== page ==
More ignorance. Damn. You never get out do you? If you did, you would hear the number of bikes on our streets in need of repair that people can't afford to have repaired. I'm one of them. There's a sound that bikes have when they need to be taken in for repair (it has to do with the chain and gearing system) and I'm hearing a lot of clunky bikes out there with the same problem my clunky bike is having. I can't afford to take mine in right now and apparently many other people are in my same situation. So you can stop with this "Yuppie pastime and status symbol bull shit" fantasy of yours. There's nothing "Yuppie or status symbol" about a clunky bike that's making clunking noises. Idiot.

Posted by GuestInTheCastro on Dec. 12, 2013 @ 9:21 pm

They don't pat cr_p! They should have to pay to get a permit as far as I'm concerned.

Posted by Guest on Dec. 16, 2013 @ 10:34 am

In 2011 (the latest data available) U.S. governments spent $206 billion on roads and motorists drove 2,946 billion miles, so roadway costs averaged about 7.0¢ per mile. During that same year motorists paid $127 billion in road user fees, which averages 4.3¢ per mile – the remaining 2.7¢ spent on roads is from general taxes. A typical motorist who drives 12,000 annual miles imposes $840 in roadway costs, pays $516 in roadway user fees and $224 in general taxes spent on roadways. Non-drivers tend to travel less, people who rely primarily on bicycling for transportation typically ride 3 to 6 miles per day or 1,000 to 2,000 annually. If their costs are an order of magnitude smaller than automobile travel (0.7¢ per mile), a typical cyclist imposes $7 to $14 in roadway costs, and pays $224 in general taxes toward roadways, a significant overpayment.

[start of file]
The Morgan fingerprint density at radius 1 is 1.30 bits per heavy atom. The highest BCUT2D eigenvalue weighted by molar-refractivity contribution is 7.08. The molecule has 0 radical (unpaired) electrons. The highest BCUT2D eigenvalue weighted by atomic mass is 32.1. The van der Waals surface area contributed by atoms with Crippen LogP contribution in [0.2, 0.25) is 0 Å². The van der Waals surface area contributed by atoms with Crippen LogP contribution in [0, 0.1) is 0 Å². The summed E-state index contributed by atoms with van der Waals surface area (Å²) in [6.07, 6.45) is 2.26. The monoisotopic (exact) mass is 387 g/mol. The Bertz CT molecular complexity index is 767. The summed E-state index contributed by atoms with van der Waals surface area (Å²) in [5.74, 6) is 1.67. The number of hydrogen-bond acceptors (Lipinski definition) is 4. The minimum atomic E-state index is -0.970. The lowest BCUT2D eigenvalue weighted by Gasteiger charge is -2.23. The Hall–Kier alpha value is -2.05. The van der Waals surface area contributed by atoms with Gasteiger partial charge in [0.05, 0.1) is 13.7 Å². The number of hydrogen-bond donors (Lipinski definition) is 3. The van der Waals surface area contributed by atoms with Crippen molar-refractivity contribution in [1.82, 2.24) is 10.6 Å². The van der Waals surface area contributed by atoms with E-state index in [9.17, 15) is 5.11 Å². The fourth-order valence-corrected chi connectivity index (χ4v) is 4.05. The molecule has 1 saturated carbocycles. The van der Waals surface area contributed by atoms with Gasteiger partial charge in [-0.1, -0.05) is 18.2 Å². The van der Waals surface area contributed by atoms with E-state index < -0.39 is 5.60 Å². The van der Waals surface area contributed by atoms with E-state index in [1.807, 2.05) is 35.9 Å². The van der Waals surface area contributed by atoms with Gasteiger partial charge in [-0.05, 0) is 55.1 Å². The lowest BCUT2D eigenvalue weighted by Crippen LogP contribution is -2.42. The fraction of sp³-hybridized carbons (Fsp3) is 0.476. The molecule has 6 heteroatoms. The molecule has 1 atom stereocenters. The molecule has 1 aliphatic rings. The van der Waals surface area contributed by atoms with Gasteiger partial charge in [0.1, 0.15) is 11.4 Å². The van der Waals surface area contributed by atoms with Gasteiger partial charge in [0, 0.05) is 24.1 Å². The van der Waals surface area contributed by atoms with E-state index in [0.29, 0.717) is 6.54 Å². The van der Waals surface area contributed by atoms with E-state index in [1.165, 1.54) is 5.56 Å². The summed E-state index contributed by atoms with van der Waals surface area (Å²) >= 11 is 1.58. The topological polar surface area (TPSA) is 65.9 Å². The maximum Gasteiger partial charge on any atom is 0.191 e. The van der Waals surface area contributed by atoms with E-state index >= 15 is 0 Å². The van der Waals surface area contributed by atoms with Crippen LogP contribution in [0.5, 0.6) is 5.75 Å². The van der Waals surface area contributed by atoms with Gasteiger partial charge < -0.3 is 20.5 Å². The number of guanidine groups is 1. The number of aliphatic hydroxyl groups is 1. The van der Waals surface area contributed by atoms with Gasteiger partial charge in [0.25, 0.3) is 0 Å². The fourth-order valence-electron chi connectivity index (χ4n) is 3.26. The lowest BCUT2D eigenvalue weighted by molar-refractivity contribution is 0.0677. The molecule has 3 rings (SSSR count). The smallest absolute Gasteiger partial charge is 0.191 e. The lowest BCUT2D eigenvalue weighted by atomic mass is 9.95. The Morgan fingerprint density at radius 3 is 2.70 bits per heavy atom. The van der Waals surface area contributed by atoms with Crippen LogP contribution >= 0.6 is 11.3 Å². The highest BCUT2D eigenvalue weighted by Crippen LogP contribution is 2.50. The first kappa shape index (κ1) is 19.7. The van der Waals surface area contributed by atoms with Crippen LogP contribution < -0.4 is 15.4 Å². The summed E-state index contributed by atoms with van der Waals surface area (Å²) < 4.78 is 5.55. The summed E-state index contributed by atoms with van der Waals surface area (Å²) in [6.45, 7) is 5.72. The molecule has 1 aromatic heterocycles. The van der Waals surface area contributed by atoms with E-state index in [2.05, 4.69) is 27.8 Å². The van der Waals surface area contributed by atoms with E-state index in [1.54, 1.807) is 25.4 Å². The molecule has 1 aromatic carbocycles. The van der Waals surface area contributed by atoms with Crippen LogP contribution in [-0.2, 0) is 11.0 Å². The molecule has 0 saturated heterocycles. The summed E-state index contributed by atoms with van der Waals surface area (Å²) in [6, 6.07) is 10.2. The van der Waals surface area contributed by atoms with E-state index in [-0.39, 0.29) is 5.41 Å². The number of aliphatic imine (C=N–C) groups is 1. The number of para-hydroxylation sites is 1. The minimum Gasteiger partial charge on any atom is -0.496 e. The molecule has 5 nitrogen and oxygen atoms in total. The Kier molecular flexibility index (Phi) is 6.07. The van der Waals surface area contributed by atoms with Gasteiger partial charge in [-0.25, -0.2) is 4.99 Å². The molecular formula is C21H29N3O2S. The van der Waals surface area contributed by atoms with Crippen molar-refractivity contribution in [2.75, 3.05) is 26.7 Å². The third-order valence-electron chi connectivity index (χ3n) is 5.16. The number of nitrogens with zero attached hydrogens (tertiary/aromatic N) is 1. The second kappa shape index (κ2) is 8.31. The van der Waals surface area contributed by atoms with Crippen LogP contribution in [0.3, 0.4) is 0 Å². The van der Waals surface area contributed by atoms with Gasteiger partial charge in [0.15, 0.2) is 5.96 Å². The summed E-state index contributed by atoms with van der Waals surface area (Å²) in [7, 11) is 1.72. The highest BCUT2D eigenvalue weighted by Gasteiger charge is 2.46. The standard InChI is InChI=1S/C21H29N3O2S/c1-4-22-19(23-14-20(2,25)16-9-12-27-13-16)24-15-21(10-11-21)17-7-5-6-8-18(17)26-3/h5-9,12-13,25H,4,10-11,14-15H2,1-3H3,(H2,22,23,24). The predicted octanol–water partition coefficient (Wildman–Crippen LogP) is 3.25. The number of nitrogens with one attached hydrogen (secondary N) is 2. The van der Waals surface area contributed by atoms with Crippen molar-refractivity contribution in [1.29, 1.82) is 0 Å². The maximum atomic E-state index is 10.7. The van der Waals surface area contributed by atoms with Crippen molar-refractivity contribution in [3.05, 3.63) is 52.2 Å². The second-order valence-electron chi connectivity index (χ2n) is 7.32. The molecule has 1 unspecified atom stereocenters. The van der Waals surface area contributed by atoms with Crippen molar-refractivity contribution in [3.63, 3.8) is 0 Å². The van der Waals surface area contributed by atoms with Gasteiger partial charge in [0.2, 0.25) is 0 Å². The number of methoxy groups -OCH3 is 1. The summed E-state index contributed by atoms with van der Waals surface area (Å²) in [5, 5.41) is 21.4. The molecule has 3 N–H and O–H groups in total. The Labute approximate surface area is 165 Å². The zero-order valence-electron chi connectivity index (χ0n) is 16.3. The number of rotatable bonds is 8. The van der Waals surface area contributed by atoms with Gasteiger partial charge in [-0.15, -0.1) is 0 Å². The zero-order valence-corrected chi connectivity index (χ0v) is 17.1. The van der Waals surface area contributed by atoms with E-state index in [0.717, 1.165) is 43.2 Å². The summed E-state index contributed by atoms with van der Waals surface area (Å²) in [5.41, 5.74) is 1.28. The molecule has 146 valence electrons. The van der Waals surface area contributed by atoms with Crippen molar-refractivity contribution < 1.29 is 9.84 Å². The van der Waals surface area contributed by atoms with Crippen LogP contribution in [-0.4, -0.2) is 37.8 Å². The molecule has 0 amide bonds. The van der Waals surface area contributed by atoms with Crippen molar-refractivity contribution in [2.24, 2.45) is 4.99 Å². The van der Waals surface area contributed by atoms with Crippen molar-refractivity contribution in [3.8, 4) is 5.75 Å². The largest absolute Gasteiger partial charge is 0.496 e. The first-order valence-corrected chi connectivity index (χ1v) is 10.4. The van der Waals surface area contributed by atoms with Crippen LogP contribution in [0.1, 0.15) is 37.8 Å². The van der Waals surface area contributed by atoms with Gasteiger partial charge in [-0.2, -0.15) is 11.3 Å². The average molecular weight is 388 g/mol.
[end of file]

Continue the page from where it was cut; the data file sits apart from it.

google any of the above and you'll get the link I pulled it from. sfbg won't let me put a URL in the comments

Posted by El Dedo on Dec. 16, 2013 @ 9:04 am

It's all about Me. Me. Me. Me. Me. isn't it? Self-absorbed freeloaders.

You wouldn't have to share the road with a bunch of freeloaders like yourself if you and other freeloaders would get off the road out of your big-assed vehicles.

Your big ass won't fit on a bicycle seat? Tough luck toots.

Posted by Guest on Dec. 12, 2013 @ 5:41 pm

Cars ain't going nowhere, so get used to it.

Posted by Guest on Dec. 12, 2013 @ 5:56 pm

In 2011 (the latest data available) U.S. governments spent $206 billion on roads and motorists drove 2,946 billion miles, so roadway costs averaged about 7.0¢ per mile. During that same year motorists paid $127 billion in road user fees, which averages 4.3¢ per mile – the remaining 2.7¢ spent on roads is from general taxes. A typical motorist who drives 12,000 annual miles imposes $840 in roadway costs, pays $516 in roadway user fees and $224 in general taxes spent on roadways. Non-drivers tend to travel less, people who rely primarily on bicycling for transportation typically ride 3 to 6 miles per day or 1,000 to 2,000 annually. If their costs are an order of magnitude smaller than automobile travel (0.7¢ per mile), a typical cyclist imposes $7 to $14 in roadway costs, and pays $224 in general taxes toward roadways, a significant overpayment.

www .fhwa.dot.gov/policyinformation/statistics/2011/hf10.cfm

[remove space after www]

Posted by El Dedo on Dec. 12, 2013 @ 5:12 pm
Posted by Guest on Dec. 12, 2013 @ 5:34 pm

no children are they over paying in taxes?

This is the fail in all of this.

If I'm supposed to pay the rights fetish for arms, and I'm supposed to pay the lefts hobo obsession, why is it unfair for bike riders to pay for roads?

This is such a comical leftist mcguffin, you are not paying your fare share for your choices, but it is fare for you to pay for other people's choices.

A "liberal" can be an apologist for welfare rats breeding out one kid after another because we are all in this together, even though that second level welfare rat will consume endless amounts of green house gasses over its lifetime.

The comical double standard of our "liberal" idiots.

Posted by Matlock on Dec. 12, 2013 @ 6:57 pm

You respond to a fact based study with a string of ad hominem attacks.

I am taking it then that you don't have any facts of your own to bring to the debate?

Posted by GlenParkDaddy on Dec. 14, 2013 @ 1:48 pm

Your whole conceptual framework is a fail.

Only drivers need to pay the costs of their driving in your world, anyone doing something unPC needs to pay the full costs of whatever they do.